Psalter, folio 14r, Late 13th century (From the collection of The Library of Trinity College Dublin)


The next step in making a manuscript would be adding the accompanying pictures. Manuscripts with decoration, such as borders or illustration are known as “illuminated manuscripts.” These were often embellished with gold and silver, named for the glow created by the gold leaf.

New Testament, by Theoktistos, 1133 (From the collection of The J. Paul Getty Museum)

First the drawings were lightly outlined with the quill or leadpoint, and then painted with a sticky substance that acted as a glue for the gold leaf, such as refined red clay, or sap. When the gold leaf had been applied, it would be buffed to make it as shiny as possible. Then the rest of the illustration would be painted with a type of paint called tempera. These were made by mixing egg white with pigments such as ground minerals, organic dyes extracted from plants or chemically-produced colourants. The color added impact to the design and brought the pages to life, and were especially common in religious manuscripts as a way to captivate the readers.

The Story of Two Lovers, by Unknown, about 1460 - 1470 (From the collection of The J. Paul Getty Museum)


Once all the writing and illuminations had been complete, the manuscript was usually bound together to form a book. The parchment was gathered together and folded so that the pages would turn in the proper sequence, and then they were sewn together with cords or leather thongs. These were sandwiched between wooden boards that formed the front and back of the book. The outer boards could then also be decorated by being wrapped in leather or a decorative fabric. Alternatively, the parchment could be presented in a scroll.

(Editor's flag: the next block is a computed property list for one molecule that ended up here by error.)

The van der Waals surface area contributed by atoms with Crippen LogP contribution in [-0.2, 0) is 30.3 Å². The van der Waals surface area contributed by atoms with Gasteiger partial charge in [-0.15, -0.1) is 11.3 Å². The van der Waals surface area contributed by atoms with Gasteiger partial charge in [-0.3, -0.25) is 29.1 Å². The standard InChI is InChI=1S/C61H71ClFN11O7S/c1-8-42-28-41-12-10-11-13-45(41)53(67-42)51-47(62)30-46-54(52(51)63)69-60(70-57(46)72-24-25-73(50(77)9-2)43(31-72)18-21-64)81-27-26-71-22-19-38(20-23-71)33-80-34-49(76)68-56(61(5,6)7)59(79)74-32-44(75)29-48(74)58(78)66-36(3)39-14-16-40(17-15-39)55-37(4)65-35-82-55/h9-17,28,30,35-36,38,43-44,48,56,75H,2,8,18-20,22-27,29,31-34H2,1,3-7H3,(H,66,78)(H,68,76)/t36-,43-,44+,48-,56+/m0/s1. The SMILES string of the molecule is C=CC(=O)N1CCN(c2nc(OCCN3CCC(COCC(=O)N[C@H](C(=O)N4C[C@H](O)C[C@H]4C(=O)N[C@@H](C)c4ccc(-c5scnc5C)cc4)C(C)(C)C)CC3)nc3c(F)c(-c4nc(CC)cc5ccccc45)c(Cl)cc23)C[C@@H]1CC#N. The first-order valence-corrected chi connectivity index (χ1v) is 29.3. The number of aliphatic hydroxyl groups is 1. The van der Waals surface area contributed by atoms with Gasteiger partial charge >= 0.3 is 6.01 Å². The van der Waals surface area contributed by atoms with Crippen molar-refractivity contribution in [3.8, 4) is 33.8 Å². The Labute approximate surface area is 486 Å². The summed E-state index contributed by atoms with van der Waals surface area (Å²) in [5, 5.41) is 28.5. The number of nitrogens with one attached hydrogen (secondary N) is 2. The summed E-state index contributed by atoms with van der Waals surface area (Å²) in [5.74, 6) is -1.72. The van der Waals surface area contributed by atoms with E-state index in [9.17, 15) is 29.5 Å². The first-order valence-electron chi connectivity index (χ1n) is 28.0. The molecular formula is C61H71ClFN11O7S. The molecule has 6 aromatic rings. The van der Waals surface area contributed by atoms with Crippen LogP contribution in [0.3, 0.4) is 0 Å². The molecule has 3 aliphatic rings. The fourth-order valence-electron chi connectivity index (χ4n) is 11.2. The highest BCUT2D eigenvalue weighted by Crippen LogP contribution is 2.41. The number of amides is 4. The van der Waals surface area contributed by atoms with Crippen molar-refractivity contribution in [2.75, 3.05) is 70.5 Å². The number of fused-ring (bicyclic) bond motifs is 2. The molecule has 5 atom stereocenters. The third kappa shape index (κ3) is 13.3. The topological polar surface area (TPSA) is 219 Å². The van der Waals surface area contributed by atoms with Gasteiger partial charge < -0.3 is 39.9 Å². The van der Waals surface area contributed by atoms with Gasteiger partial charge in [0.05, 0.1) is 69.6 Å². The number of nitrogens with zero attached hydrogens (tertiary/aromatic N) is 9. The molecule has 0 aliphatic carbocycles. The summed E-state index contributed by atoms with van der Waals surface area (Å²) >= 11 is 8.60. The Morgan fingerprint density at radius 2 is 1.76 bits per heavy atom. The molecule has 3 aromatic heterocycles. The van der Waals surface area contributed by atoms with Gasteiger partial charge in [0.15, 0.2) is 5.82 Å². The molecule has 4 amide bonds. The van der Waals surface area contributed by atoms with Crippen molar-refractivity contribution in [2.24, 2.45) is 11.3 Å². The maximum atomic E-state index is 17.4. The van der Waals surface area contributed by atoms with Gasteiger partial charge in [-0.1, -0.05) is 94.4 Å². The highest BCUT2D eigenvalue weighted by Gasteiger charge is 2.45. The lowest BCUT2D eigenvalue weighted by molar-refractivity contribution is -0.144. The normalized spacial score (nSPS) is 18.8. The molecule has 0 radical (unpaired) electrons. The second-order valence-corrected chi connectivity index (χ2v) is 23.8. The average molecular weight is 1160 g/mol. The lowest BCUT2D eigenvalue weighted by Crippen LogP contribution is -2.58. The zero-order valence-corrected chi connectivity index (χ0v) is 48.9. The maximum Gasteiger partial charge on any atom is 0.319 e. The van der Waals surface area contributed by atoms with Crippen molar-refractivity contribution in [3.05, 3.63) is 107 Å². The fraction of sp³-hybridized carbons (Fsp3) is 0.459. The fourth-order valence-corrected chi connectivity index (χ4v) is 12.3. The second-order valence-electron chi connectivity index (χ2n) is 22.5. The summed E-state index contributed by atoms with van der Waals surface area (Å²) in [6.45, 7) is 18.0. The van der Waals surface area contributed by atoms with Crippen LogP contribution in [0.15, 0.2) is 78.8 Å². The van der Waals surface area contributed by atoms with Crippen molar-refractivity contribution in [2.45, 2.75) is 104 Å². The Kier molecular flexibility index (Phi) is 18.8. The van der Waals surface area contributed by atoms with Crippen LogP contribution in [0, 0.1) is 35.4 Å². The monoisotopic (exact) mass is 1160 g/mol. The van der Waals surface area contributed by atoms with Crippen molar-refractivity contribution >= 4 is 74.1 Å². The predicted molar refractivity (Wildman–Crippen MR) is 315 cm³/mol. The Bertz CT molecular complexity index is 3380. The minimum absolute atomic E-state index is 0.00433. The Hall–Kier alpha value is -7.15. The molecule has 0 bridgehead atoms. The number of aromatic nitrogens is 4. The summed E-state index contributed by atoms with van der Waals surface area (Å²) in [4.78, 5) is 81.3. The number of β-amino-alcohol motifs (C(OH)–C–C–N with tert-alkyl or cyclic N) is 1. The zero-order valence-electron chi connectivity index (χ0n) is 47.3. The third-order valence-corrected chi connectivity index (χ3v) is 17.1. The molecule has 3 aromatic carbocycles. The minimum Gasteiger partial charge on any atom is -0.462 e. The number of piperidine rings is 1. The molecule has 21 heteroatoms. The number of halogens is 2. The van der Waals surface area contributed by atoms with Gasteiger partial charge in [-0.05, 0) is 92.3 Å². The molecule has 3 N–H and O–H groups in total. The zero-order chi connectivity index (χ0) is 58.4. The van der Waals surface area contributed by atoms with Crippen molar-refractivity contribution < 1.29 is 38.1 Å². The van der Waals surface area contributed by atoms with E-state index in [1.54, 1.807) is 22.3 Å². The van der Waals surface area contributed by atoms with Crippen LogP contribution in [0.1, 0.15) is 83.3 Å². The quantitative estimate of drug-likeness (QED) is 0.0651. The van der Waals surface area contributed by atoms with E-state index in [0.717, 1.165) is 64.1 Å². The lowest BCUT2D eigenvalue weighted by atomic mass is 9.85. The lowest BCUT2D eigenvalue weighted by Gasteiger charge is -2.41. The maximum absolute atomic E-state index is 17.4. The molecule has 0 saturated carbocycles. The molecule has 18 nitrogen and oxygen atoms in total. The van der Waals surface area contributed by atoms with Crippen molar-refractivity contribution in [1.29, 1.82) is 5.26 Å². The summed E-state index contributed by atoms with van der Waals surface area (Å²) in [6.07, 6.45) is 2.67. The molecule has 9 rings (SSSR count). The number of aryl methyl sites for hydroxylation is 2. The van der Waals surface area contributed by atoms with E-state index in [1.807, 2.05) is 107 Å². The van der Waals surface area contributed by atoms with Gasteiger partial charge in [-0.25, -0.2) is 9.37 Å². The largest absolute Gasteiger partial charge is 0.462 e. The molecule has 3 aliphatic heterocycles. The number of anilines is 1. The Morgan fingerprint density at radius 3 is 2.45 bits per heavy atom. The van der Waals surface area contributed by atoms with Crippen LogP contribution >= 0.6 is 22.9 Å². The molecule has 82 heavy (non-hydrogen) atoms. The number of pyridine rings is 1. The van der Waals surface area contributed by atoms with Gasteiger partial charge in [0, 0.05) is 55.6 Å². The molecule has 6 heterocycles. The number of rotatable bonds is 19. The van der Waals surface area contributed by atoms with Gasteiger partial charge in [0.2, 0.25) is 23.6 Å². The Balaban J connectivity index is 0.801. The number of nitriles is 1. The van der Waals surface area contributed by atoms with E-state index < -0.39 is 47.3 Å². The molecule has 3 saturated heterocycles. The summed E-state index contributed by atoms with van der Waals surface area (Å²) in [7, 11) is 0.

Book bag, 1300 - 1499 (From the collection of Röhsska Museum)
A protective amulet scroll in a cylindrical silver case, with a separate talismanic scroll (From the collection of The British Library)

Parchment is extremely durable, and if kept in good condition, can last for over a thousand years. The oldest written manuscripts have been preserved by the perfect dryness of where they were stored in the Middle East, such as ones found in Egyptian tombs.

It was even known to be re-used. Parchments could be scrubbed and scoured to remove existing ink, and then recycled. These are known as palimpsests, like the one below.

Qur'an Palimpsest. Original, photo by DATI/ Ch. Robin & H. Gurtmann/ BBAW Berlin-Brandenburgische Akademie der Wissenschaften (From the collection of The Digital Bab al-Yemen, Freie Universität Berlin)

Now, manuscripts can be preserved with the help of the digitization, which means that the pages can be scanned and stored electronically. This also means that more people can have access to the content, as a lot of old manuscripts have to be stored in specific conditions that aren't publicly accessible.

Digitization of a manuscript in Sanaa, by Sabine Schmidtke (From the collection of The Digital Bab al-Yemen, Freie Universität Berlin)